First responders in Florida reported battery fires in electric vehicles that had been submerged in salty water from Hurricane Ian, according to a letter this week from the state’s chief financial officer and fire marshal, Jimmy Patronis, to more than 30 EV manufacturers. He said that he personally observed an “EV fire that continuously reignited” as it was being fought by firefighters.
“From my experience in traveling the state, there were a tremendous amount of Electronic Vehicles (EVs) in this part of Florida, and we now know for a fact that any EV that was submerged in saltwater is a fire risk,” Patronis said in the letter.
In response, National Highway Traffic Safety Administration Executive Director Jack Danielson wrote to Patronis, saying, “We are tracking Florida EV fires through news reports, fire department social media sites, and other sources.” Danielson added that Patronis’ observations did not appear to be an isolated incident.
Most hybrid-electric and battery-electric passenger vehicles use lithium-ion batteries, the same technology that powers laptop computers and cell phones, but the large power banks in electric vehicles can produce 100 to 600 volts to power the vehicle’s traction motors.
Fires are not just a concern in the presence of floods. Batteries can overheat, and crashes may damage the batteries, causing fires.
In August 2021, General Motors recalled all Chevrolet Bolt electric vehicles “due to the risk of the high-voltage battery pack catching fire,” according to an NHTSA alert. Owners were also warned to park their vehicles outside and away from structures. In recent months, recalls have been issued related to battery fires, overheating or failures involving vehicles from BMW and Ford. NHTSA opened an investigation in April into electric vehicle batteries produced by LG Energy Solution following failures in several vehicle models that resulted in fire risks and recalls.
Florida Republican Sen. Rick Scott sent letters to Transportation Secretary Pete Buttigieg and electric vehicle makers calling the battery fires an “emerging threat [that] has forced local fire departments to divert resources away from hurricane recovery to control and contain these dangerous fires.”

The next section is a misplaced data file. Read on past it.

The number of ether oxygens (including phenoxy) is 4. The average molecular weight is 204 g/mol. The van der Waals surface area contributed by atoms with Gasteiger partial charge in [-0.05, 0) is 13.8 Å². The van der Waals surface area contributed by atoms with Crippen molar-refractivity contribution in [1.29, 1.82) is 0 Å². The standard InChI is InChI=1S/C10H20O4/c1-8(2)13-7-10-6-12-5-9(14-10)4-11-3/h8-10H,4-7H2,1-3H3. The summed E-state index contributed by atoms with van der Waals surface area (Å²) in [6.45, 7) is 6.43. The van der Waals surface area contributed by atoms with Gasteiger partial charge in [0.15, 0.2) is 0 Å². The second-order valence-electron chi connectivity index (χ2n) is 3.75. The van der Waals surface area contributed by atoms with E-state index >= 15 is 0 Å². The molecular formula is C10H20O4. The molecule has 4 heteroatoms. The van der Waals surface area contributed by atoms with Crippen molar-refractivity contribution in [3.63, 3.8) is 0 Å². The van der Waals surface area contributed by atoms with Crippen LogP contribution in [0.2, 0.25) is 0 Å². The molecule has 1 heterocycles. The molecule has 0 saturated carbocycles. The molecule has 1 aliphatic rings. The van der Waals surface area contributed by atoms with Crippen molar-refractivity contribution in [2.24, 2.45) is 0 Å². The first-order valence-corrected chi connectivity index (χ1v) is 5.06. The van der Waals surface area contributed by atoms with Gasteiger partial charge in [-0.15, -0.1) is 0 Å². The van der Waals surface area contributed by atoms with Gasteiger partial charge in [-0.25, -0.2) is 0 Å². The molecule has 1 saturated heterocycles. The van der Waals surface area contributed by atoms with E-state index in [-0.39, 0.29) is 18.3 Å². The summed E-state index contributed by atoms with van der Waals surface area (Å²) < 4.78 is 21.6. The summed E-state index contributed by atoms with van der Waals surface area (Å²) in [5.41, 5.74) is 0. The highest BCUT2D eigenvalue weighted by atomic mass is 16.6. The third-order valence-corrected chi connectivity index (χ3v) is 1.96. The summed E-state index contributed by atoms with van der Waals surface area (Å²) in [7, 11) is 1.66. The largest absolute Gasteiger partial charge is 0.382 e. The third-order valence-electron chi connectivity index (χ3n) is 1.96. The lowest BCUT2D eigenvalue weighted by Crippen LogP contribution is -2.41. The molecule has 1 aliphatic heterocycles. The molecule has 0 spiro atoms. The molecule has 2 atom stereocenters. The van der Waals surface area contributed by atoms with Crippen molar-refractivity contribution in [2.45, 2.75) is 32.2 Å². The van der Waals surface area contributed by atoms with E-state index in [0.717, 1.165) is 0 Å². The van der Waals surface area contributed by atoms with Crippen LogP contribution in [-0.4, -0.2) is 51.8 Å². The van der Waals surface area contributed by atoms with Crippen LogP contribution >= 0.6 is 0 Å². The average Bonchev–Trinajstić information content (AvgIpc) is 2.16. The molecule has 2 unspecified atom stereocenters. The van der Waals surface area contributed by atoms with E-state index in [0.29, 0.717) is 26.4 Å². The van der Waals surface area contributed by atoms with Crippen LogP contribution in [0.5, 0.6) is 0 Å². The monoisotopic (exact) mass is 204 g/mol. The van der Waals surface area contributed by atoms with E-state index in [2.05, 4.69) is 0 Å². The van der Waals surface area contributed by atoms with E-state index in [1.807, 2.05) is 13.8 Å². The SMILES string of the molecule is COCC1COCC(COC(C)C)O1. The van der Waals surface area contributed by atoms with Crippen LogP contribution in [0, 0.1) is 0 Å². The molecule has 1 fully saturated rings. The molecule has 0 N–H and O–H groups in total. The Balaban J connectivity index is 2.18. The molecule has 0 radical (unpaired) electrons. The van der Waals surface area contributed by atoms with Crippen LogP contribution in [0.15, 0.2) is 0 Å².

Joe Britton, executive director of the Zero Emission Transportation Association, believes the risk is being overstated but acknowledged the concern of diverting first responders to deal with vehicle fires in addition to disaster and recovery efforts.
But, he added, “The record is pretty dramatically a different story.” There are about 95,000 electric vehicles registered in Florida, according to the U.S. Department of Energy, and according to the Florida Phoenix, at least six EVs caught fire following the hurricane. “The odds that your electric battery pack is on fire in Florida are about the same odds of you getting struck by lightning,” Britton said.
The larger issue may be the training and information needed by first responders as the population of electric vehicles continues to grow. Patronis asked NHTSA about the need for personal protective equipment, guidance on where damaged EVs should be taken and how long it may take for damaged batteries to ignite.
In its response, NHTSA referred Patronis to a 2014 interim guidance document on vehicles with high-voltage batteries, specific information for Tesla vehicles and training available through the National Fire Protection Association for first responders.
An investigation into EV battery fires by the National Transportation Safety Board recommended in a 2020 report that automakers include vehicle-specific information on fighting high-voltage battery fires. According to Repairer Driven News, a publication for the collision repair industry, eight of 22 EV auto manufacturers had updated their emergency response guides as of June 2022, with 12 others “making progress.”